The University of Wisconsin-Eau Claire, a middling Midwestern state university, is not a hotbed of radicalism. Yet it recently joined a handful of other colleges and universities that consider a demonstrated commitment to “equity, diversity, and inclusion” a criterion for earning tenure.
The implication is clear enough. At colleges consisting overwhelmingly of faculty who are liberal or on the far left, equity does not consist only of commitment to the protection of individual rights. It consists instead of devotion to combating injustice, however the left defines it. In addition to excelling in the traditional areas of teaching, research, and service, faculty members are also required to prove themselves in the areas of equity, diversity, and inclusion. This is, in essence, a demand that faculty members demonstrate their allegiance to left pieties as a condition for continued employment.
For the most part, UW-Eau Claire’s predecessors have preserved deniability. Who can really object to the idea that, as Pomona College has said, faculty members should be “attentive to diversity in the student body?” But the professors of UW-Eau Claire have given the game away.
In the course of the debate over the new policy, a faculty senate member introduced an amendment with a view to defining more clearly just what “diversity” means, a sensible thing to do, since a person’s job now may hang on it. The amendment said that diversity “is defined as the many differences among people, including, for example, differences in race, ethnicity, religion, gender, sexual orientation, or economic status.” Another amendment would add “perspectives” to this list. Anyone will recognize this definition as a plain language understanding of what diversity means. Colleges and universities have made diversity a cornerstone value that goes back to the 1978 Bakke decision on affirmative action. Exposure to and reflection on our differences has an educational value.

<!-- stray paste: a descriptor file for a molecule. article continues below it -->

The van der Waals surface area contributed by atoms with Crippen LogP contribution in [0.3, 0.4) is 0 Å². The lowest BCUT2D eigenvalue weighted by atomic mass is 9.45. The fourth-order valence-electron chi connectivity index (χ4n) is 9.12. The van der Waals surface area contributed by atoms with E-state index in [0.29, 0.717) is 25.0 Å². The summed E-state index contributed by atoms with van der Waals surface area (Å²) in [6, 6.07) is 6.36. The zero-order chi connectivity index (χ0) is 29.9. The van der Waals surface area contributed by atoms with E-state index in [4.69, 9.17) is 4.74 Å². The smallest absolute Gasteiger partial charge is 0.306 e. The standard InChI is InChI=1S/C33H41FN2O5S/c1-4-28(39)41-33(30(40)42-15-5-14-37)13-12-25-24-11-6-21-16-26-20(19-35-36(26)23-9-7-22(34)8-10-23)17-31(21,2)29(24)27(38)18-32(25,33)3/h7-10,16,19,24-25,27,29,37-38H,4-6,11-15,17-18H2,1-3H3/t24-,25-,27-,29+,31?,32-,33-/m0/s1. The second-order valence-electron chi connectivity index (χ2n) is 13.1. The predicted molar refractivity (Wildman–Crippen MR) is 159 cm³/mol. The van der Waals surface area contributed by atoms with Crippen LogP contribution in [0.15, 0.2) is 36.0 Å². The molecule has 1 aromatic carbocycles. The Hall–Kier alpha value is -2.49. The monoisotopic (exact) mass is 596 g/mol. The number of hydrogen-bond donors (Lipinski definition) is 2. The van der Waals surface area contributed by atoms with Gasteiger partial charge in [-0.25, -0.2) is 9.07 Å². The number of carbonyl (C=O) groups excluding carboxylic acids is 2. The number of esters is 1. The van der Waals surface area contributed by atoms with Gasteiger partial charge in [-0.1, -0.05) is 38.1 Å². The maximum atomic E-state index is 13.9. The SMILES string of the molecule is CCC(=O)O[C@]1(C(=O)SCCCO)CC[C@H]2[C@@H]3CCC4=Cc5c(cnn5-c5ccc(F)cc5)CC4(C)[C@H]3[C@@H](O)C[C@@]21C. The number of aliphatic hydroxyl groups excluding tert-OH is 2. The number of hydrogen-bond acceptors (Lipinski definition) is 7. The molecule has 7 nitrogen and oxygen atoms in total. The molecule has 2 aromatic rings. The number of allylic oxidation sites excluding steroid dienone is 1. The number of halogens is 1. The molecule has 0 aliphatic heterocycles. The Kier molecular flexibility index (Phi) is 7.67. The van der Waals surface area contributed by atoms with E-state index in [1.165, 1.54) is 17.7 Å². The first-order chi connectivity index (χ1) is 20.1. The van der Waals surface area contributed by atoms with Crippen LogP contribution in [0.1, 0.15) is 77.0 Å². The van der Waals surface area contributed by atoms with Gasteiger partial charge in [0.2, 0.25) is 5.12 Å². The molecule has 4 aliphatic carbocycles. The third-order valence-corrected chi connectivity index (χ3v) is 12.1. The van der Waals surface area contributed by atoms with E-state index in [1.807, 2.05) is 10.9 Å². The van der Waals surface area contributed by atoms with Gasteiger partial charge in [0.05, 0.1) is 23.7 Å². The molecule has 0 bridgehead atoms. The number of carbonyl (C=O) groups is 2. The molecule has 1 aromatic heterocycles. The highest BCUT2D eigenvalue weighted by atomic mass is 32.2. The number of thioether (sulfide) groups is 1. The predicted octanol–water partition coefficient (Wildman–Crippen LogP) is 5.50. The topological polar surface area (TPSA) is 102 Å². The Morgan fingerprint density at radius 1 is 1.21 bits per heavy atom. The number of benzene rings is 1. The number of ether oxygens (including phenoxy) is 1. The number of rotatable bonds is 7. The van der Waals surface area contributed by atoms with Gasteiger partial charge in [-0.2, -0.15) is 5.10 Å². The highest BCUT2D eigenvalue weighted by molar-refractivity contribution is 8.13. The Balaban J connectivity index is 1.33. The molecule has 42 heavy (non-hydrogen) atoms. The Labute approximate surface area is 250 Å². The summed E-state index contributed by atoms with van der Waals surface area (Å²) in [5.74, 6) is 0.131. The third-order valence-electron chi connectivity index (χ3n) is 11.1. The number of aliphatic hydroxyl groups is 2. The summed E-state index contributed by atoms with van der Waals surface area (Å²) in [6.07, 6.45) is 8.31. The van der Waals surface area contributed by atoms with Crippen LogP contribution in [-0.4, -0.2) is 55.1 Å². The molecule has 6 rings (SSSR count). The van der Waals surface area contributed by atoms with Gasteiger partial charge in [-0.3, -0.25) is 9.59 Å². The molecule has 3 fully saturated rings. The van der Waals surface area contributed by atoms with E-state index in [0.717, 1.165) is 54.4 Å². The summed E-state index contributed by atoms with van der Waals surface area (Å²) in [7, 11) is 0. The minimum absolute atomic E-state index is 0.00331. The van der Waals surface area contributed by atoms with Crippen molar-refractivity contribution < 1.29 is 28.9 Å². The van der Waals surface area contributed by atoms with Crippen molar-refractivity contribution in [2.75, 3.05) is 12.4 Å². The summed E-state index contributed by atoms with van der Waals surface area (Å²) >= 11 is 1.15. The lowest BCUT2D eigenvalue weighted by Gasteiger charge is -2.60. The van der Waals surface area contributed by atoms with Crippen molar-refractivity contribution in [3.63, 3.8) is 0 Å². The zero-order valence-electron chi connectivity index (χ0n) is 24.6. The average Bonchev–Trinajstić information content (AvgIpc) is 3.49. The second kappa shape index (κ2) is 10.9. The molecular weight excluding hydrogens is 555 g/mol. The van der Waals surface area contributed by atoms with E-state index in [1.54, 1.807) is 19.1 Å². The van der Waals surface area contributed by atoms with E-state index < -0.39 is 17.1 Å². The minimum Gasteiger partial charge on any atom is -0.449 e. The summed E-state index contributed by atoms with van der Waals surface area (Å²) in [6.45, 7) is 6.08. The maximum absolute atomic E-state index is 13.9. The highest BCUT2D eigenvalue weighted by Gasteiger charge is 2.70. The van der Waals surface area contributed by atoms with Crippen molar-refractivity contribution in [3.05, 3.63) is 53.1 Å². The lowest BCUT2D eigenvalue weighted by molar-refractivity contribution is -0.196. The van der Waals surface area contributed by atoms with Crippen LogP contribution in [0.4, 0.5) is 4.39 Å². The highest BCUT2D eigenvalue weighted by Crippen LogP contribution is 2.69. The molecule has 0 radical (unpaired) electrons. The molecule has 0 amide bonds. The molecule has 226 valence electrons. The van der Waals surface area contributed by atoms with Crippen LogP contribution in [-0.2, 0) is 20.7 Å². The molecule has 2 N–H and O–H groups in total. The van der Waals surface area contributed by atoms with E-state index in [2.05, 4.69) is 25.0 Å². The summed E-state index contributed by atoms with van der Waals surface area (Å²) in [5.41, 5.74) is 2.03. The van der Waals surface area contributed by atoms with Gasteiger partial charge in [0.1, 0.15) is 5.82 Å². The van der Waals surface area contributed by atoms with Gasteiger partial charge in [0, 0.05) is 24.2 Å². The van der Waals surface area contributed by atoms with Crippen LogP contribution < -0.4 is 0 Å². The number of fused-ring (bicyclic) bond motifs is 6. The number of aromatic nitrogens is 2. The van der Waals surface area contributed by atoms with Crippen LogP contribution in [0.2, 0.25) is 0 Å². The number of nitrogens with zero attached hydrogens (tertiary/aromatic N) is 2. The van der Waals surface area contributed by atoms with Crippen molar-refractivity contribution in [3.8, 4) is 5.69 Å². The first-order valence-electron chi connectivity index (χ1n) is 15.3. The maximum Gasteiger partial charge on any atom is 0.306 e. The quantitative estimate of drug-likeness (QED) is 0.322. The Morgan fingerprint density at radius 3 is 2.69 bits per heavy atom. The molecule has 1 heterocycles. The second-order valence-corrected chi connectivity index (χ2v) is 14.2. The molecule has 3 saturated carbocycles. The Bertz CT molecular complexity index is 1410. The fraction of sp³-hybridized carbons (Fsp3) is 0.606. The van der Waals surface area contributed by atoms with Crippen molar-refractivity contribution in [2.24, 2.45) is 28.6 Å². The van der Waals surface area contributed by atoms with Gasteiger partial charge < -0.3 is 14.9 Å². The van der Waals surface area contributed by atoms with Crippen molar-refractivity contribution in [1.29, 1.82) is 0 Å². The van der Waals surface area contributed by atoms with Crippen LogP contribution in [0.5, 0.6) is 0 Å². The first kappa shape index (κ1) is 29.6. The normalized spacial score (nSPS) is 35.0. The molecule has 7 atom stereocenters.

Though the amendment initially passed, the faculty was having none of this old-fogeyism. Another amendment was proposed to define diversity as “the structural and power differences among people, including, but not limited to differences in race, ethnicity, religion, gender, sexual orientation, disability, economic status, or perspectives.” Anyone will recognize this definition as doing—to borrow the language of our new left—violence to the plain meaning of diversity. But substituting a generally incorrect definition in for a generally correct one only discards the old and noble justification for attending to diversity: That we might learn something from our differences. Instead, “diversity” is now meant to mean power struggle between perceived classes.
The idea that the university is mainly a site from which to launch an assault against “the system” is at least as old as the 1960s, when UW-Eau Claire joined in the sit-ins and protests that characterized that period. The revolution has now returned to Eau Claire, though it must not be very exciting to rebel in an atmosphere in which the administration is fully behind you. Eau Claire’s chancellor is thrilled. “If you’re going to put a value out there, you need to do something with it.” That is what higher education is all about—putting values out there and doing things about them. Oh well. At least some faculty members objected that the new policy incorporates “a particular, stereotypically progressive conception of social justice that [they might] personally share but that seems wrong for a public institution.”
They’re right of course, but the wind does not seem to be blowing their way.
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